Most of the shabu-shabu entrées start with a plate of vegetable matter: lots of Napa cabbage and cress; one piece each of broccoli, tofu, carrot, and bean-curd skin; enoki mushrooms; a slice of an unusual mushroom; a section of corn on the cob; and two squares of hard tofu. Each diner also has a choice of starches: a sizeable bowl of rice (sticky and aromatic), a half-bowl of udon noodles, or about the same proportion of fine bean-thread vermicelli. Save these for last.
One big innovation at Shabu-Zen is the addition of fancy Japanese beef ($68/“Japan A”; $48/“B”; $28/“Australian” — likely wagyu raised down under). The Phoenix invested in the A, and it was quite good. This beef is so highly marbled that the white fat is the field color, and the light red stripes of lean muscle are the marbling. When poached lightly, it’s beefy and wonderful. Regular beef, sampled on the surf and turf ($16.95), was mostly red, also had a lot of marbling (the usual white), and cooked up tougher, but was certainly easy to eat and well-flavored. I am going to guess it was chuck London broil. Your other meat choices on the surf and turf are chicken, pork, or lamb.
The surf part is about the same as the seafood assortment ($11.95). I liked that this entrée didn’t have any shrimp. Instead, there was salmon, a white fish, squid, scallops, and slices of fish sausage. The vegetable assortment ($11.95) is the basic vegetable platter, plus wood-ear fungus, frozen cubes of soft tofu, taro, green baby bok choy, a mushroom ball (rubbery but mushroom flavored), and some pieces of gluten. This last item, two roughly hemispherical hunks cut like the cross-hatch patterns you see on Chinese squid, was rubbery to begin with but cooked up rather tasty. The vegetarian plate also included some knots of precooked noodles (don’t try this at home).
With all these entrées, you’ll want to poach with the wire scoop provided, dip them in the soy sauce and other mix-ins, and enjoy them as morsels. I think next time I will actually reserve the cabbage and cress for the soup phase, when the broth has been flavored by all the meat, mushrooms, seafood, and such.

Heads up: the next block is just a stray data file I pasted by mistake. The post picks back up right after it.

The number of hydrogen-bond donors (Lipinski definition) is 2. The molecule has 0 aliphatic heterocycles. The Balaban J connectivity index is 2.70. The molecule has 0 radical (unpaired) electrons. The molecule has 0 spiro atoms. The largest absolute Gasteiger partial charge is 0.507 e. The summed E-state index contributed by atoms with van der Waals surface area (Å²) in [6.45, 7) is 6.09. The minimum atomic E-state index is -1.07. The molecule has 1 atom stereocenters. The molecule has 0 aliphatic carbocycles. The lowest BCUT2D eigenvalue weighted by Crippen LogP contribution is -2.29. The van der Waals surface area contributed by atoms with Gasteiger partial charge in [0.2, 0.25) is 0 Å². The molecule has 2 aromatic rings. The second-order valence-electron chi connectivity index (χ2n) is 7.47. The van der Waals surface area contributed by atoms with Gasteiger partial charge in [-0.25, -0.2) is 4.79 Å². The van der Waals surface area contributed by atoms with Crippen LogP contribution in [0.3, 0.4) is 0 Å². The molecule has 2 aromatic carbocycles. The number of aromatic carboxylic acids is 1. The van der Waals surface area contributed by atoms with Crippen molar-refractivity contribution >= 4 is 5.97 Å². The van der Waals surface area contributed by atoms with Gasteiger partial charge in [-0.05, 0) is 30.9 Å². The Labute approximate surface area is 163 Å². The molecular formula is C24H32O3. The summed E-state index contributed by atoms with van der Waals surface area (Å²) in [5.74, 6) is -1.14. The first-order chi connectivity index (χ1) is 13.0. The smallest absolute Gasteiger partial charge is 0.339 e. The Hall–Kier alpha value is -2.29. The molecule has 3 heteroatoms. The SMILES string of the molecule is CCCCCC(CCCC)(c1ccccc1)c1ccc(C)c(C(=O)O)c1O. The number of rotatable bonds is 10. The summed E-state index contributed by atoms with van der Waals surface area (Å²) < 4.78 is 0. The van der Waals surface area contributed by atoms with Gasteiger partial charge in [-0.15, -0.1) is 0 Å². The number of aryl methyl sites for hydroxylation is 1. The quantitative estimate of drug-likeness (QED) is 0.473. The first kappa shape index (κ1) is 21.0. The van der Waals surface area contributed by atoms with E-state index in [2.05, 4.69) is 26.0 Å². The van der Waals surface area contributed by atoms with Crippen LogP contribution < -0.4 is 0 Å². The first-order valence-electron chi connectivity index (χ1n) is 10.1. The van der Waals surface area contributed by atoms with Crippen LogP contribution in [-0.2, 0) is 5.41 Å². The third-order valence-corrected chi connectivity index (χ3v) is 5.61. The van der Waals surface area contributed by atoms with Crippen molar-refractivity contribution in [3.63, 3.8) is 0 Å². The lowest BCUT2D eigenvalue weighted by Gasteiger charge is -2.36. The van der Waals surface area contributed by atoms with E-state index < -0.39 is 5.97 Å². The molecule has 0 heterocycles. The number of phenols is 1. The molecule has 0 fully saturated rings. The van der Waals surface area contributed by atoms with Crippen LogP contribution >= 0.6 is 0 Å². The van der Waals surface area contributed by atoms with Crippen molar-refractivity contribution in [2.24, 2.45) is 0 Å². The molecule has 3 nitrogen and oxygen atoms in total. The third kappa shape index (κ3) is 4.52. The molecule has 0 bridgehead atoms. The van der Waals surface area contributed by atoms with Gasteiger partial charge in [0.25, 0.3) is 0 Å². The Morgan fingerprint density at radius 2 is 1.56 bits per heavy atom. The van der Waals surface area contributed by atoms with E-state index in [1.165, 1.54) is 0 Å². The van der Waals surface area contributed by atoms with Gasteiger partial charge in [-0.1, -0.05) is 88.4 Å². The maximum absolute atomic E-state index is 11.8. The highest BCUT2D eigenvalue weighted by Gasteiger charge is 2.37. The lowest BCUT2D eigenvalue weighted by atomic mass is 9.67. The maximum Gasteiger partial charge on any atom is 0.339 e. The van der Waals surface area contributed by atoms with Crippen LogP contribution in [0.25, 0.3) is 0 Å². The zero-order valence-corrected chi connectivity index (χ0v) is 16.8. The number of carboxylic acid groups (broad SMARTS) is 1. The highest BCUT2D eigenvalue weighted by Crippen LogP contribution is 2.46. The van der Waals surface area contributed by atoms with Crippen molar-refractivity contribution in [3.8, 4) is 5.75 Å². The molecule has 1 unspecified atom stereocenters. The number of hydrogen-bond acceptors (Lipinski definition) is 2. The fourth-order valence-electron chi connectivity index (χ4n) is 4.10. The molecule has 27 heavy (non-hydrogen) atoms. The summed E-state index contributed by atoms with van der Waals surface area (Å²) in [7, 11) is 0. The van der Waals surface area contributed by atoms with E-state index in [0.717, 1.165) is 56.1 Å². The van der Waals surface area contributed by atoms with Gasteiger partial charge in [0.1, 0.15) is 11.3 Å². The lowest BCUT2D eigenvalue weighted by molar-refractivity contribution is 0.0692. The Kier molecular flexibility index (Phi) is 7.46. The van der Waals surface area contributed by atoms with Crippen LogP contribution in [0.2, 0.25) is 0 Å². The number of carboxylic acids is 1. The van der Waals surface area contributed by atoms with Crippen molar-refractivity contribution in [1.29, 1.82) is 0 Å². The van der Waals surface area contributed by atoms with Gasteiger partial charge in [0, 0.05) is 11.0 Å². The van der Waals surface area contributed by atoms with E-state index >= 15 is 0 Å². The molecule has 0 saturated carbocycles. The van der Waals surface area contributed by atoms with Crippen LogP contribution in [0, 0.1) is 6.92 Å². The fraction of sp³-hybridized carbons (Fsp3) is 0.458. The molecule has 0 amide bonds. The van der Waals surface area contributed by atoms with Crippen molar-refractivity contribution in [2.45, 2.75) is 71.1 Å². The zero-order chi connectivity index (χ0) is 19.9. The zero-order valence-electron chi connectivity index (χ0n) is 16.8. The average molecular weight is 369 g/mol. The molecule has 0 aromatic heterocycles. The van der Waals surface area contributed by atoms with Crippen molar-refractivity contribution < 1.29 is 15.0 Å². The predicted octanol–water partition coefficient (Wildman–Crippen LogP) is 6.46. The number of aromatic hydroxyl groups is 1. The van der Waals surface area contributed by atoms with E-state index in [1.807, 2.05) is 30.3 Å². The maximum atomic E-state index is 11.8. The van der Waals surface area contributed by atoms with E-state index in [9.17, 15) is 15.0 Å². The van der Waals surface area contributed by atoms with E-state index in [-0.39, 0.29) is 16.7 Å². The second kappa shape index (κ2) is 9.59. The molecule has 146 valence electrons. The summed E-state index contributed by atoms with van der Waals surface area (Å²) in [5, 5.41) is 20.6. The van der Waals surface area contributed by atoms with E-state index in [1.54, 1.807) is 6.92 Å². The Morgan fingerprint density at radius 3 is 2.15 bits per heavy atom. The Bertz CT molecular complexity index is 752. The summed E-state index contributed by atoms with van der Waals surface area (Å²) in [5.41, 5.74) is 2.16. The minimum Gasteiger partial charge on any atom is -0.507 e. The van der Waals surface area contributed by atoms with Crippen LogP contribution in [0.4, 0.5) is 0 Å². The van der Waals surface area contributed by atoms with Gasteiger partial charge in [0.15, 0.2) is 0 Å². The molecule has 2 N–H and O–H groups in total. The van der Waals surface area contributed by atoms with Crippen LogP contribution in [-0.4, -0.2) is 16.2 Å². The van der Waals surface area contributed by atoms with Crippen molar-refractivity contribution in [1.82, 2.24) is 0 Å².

Shabu-Zen has a short but notable and inexpensive wine list, including a Cellar 8 non-vintage merlot ($5/glass; $19/bottle). It had more spice and structure than a right-bank Bordeaux that costs three times as much. Of course, the natural accompaniment is sake (a diverse list) or Asian beer, a relative bargain at $3.95. Smoothies are also popular, though I would hold off until after dinner.
If you don’t opt for the smoothie, there’s a complementary red bean–barley soup for dessert that’s cold and barely sweetened. I like this kind of thing, but for most of my table it was a very low-calorie dessert — because they didn’t like it.
Shabu-Zen’s Allston location is large, even though half the room was blocked off. The floor has been redone in slate and granite. Pottery and brush paintings in niches inspire thoughts of Asia, while three plasma TVs inspire thoughts of bar-restaurants — only the one showing the Food Network had sound. (Rumor has it that Rachel Ray loves shabu-shabu and visited the Chinatown restaurant.)
For non-famous diners, my hunch is that this cuisine is best for second and third dates. There’s plenty of distraction, but you’re no longer afraid to eat soup in front of each other.
Robert Nadeau can be reached atRobtNadeau@aol.com.